THE SHRINE of Our Lady of Manaoag, the Dominican pilgrimage
site in the Archdiocese of Lingayen-Dagupan, was formally proclaimed a minor
basilica last Feb. 17.

The proclamation rites were led by Manila Archbishop Luis
Antonio Cardinal Tagle, Cotabato Archbishop Orlando Cardinal Quevedo, Manila
Archbishop Emeritus Gaudencio Cardinal Rosales, Apostolic Nuncio to the
Philippines Giusseppe Pinto, Lingayen-Dagupan Archbishop Socrates Villegas, and
60 bishops.

It was on Oct. 11, 2014 when Villegas announced on Facebook
that Pope Francis had elevated the historic shrine to a minor basilica.

In his homily during the proclamation Mass, Tagle said the
elevation of a church as a minor basilica was “a sign of the church’s
recognition,” not only of deep history, but spiritual patrimony. It is a
reminder that a church effectively manifests God’s desire to dwell with His
people, he added.

“Ibig ng Diyos na tumira sa gitna ng Sambayanan. Kaya ang
tawag sa simbahan ay Bahay ng Diyos at 
bahay ng lahat ng anak Niya. Kapiling natin Siya at makakauwi tayo sa
Kaniyang tirahan,” Tagle said.

Tagle said the elevation of the shrine to a minor basilica
was also a call to the faithful that they should not pray for themselves alone.
“We don’t only pray to Mary, we pray with Mary. In this place, pray for others
than for yourself,” he said.

For a shrine to be declared a minor basilica, there must be
“some particular historical and religious event” and a “sacred image venerated
in a special way,” a document promulgated by the Congregation for Divine
Worship and the Discipline of the Sacraments in 1989 stated.

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The image of Our Lady of Manaoag has drawn pilgrims from all
over the world because of miracles dating to 400 years ago. Pilgrims regard her
as the patroness of the sick, protector of the helpless, and benefactress of
the needy.

According to Fr. Jerry Manlangit, O.P., rector of the
Manaoag Shrine, the proclamation carried extra significance because Manaoag
became the first basilica in Pangasinan.

“[This] Shrine has been here for hundreds of years. The
Manaoag Shrine is rich in spirituality, culture, and devotion. For years, it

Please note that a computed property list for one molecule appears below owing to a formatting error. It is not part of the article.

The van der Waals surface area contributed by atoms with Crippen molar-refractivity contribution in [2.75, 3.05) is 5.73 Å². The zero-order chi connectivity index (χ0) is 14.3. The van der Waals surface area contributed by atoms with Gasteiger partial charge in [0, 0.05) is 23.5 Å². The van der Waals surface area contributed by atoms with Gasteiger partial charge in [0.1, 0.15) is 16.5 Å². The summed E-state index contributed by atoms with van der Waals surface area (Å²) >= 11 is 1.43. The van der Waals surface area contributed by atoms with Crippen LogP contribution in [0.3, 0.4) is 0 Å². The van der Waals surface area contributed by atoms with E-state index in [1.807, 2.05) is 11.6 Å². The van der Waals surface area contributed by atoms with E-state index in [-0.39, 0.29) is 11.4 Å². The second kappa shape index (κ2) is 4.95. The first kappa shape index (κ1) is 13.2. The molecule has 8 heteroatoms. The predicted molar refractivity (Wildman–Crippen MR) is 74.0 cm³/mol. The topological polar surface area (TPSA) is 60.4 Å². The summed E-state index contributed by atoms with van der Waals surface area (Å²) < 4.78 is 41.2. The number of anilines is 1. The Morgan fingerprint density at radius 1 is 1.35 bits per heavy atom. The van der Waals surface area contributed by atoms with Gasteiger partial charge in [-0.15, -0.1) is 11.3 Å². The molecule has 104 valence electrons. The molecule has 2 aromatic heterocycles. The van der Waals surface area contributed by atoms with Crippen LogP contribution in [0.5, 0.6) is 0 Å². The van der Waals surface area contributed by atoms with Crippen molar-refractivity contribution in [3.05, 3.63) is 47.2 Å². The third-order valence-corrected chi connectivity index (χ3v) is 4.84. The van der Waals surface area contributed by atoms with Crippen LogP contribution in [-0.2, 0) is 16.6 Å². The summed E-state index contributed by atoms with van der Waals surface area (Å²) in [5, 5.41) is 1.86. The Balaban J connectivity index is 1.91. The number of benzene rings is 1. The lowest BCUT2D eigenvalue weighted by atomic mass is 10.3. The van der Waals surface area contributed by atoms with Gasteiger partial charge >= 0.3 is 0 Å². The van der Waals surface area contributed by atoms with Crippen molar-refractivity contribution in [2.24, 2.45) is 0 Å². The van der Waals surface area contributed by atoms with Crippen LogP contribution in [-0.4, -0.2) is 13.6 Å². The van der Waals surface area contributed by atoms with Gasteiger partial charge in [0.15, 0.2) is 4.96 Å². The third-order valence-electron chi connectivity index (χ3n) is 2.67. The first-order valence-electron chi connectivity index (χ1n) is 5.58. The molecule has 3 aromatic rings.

has sustained the deep faith of the Filipino people, especially for those who
are praying through the intercession of the Virgin Mary,” Manlangit said in a
phone interview with the Varsitarian.

The shrine now carries the material privileges of a minor
basilica—the right to use umbracullum or a baldachin resembling an umbrella,
and the tintinnabulum, a bell, as well as the right to use the papal symbol of
the crossed keys.

“The umbracullum, which resembles a half-open umbrella,
symbolizes that as a minor basilica, we are always waiting for the coming of
the Pope. If the Pope comes here, he will open the umbrella fully, while the
bell is a clear manifestation that the minor basilica offers liturgical
services that the people may avail for themselves,” Manlangit said. “The
crossed keys symbolize that this pilgrim site is protected by the Vatican.”

Aside from material privileges, the Shrine also carries a
plenary indulgence, or the “remission of the entire temporal punishment due to
sin.”

During the proclamation, the jeepney-type popemobile, used
during Pope Francis’ visit to Manila, was made available for viewing in front
of the shrine.

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The Manaoag Shrine is also an affiliate of the Papal
Basilica of Santa Maria Maggiore in Rome.

It was in 1614 when the Augustinians transferred the
administration of the shrine to the Dominican friars. The Holy See granted the
spiritual administration of the shrine in perpetuity to the Dominican Order in
1925.

The original ivory icon of Our Lady of Manaoag was brought
by the Augustinians in 1590. It was canonically crowned in 1926. Canonical
coronation means that the Holy See has officially recognized the favors granted
by Our Lady of Manaoag to devotees throughout the centuries.

Aside from the Basilica of Our Lady of the Rosary of
Manaoag, the country has 12  minor
basilicas including the Minor Basilica of the Immaculate Conception or the
Manila Cathedral, the Minor Basilica of the Black Nazarene in Quiapo, and the
Minor Basilica of San Lorenzo Ruiz or Binondo Church.  Angeli Mae S. Cantillana

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